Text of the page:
There, I said it. This state is bad. I’ll probably get angry comments from people somehow associated with Alabama, but I don’t care: Alabama sucks. We can’t find a map, probably because nobody from outside Alabama ever wants to visit it. So today we just drove west along highway 84, which is optimistically named “El Camino” and its signs depict other, better, states such as Louisiana and Texas.
We did manage to find a couple of decent sampling sites, despite the suckitude of this state. Locals fishing at the second site, near the border with Mississippi, warned us of recent sightings of an alligator a little further along the side-channel we were sampling in. When I asked “How big?”, the reply was “Pretty good size, maybe 10 or 12 feet”. So, Matt and I did not voyage far down that particular channel.
Our sampling location at Bladon Springs / Turkey Lake / Service Park, Alabama. The names are confusing and overlapping. This channel extends as a shallow bay to the right, where by reputation a large alligator lurks.
Before we got to that site, however, we tried to follow signs to a state park and campground that instead lead us past a pulp and paper mill. We knew we were there when we met the smell. Apparently, all those pine plantations we’ve seen in Georgia and Florida send their effluent-producing output to Alabama. Which, to reiterate, sucks anyways so it’s not like the pollution really makes a difference.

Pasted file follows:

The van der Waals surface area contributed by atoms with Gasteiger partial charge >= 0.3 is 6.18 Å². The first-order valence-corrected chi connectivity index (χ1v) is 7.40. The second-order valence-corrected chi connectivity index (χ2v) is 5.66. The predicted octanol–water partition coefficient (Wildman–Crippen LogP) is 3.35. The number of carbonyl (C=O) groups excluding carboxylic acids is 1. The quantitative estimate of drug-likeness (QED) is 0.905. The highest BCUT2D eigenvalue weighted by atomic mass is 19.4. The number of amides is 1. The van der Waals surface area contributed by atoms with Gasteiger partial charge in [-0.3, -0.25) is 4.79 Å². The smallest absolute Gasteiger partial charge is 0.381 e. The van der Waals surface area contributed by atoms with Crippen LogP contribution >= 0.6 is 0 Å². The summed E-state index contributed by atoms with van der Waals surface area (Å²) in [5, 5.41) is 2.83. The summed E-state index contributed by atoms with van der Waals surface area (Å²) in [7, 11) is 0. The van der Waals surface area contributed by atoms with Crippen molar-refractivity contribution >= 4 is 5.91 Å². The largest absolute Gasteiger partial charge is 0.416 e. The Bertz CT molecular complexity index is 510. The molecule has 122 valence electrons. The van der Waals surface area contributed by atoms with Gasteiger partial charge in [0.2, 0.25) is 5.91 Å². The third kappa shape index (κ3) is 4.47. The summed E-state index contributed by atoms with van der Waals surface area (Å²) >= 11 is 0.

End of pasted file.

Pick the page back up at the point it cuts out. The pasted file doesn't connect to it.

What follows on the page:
Our last site of the day was in Mississippi, a much, much better place than its neighbour. We were cruising along a very fast, wide, divided highway. I asked Matt if our cheesy little highways map (covering Alabama and Mississippi) showed any smaller highways nearby that might be easier to pull off of, when I spotted an approaching bridge, with a highway rest area adjacent.
The rest area contained a pickup truck that belonged to two young men who were fishing in the creek. We stuck our nets in, and found just a few amphipods and beetles, barely enough to keep us at this site but not happy. However, a little wander just a few meters downstream* yeilded all-important green slime in some abundance, which contained many amphipods, along with some beetles and a few bugs. The fishermen informed us this was “Thompson Creek”, and that it was persistent through the drought mainly because of a nearby spring.
A large crayfish that Matt accidentally collected at Thompson Creek. He has apparently been in a fight or two, to judge from the missing limbs
* I say “downstream”, but the drought of this region renders many smaller waterways still, even stagnant, and directions of flow must sometimes be inferred from other clues.
We ended today in Magee, near the center of the state. We still have no good map of either Mississippi or Alabama, but we feel pretty good about tomorrow, because we’re not in Alabama. Tomorrow we have to return to Alabama, but we intend to get some good collecting done in Mississippi, first.